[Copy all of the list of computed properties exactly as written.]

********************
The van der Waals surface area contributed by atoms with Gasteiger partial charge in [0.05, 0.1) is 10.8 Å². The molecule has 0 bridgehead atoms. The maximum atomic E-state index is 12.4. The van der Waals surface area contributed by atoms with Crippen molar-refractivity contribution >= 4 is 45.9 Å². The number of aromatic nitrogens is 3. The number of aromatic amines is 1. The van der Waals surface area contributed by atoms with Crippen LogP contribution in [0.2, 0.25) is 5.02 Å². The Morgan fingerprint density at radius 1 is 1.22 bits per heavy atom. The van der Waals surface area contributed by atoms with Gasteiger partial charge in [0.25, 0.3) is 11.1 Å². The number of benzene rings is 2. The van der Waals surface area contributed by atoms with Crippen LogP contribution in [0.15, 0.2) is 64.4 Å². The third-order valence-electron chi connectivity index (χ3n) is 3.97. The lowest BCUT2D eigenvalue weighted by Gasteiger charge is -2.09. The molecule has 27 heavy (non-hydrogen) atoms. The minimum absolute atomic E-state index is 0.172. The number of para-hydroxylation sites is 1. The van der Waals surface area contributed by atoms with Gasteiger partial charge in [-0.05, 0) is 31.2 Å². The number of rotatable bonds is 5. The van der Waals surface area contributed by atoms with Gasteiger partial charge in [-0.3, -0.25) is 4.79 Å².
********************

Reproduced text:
The van der Waals surface area contributed by atoms with Gasteiger partial charge in [0.05, 0.1) is 10.8 Å². The molecule has 0 bridgehead atoms. The maximum atomic E-state index is 12.4. The van der Waals surface area contributed by atoms with Crippen molar-refractivity contribution >= 4 is 45.9 Å². The number of aromatic nitrogens is 3. The number of aromatic amines is 1. The van der Waals surface area contributed by atoms with Crippen LogP contribution in [0.2, 0.25) is 5.02 Å². The Morgan fingerprint density at radius 1 is 1.22 bits per heavy atom. The van der Waals surface area contributed by atoms with Gasteiger partial charge in [0.25, 0.3) is 11.1 Å². The number of benzene rings is 2. The van der Waals surface area contributed by atoms with Crippen LogP contribution in [0.15, 0.2) is 64.4 Å². The third-order valence-electron chi connectivity index (χ3n) is 3.97. The lowest BCUT2D eigenvalue weighted by Gasteiger charge is -2.09. The molecule has 27 heavy (non-hydrogen) atoms. The minimum absolute atomic E-state index is 0.172. The number of para-hydroxylation sites is 1. The van der Waals surface area contributed by atoms with Gasteiger partial charge in [-0.05, 0) is 31.2 Å². The number of rotatable bonds is 5. The van der Waals surface area contributed by atoms with Gasteiger partial charge in [-0.3, -0.25) is 4.79 Å².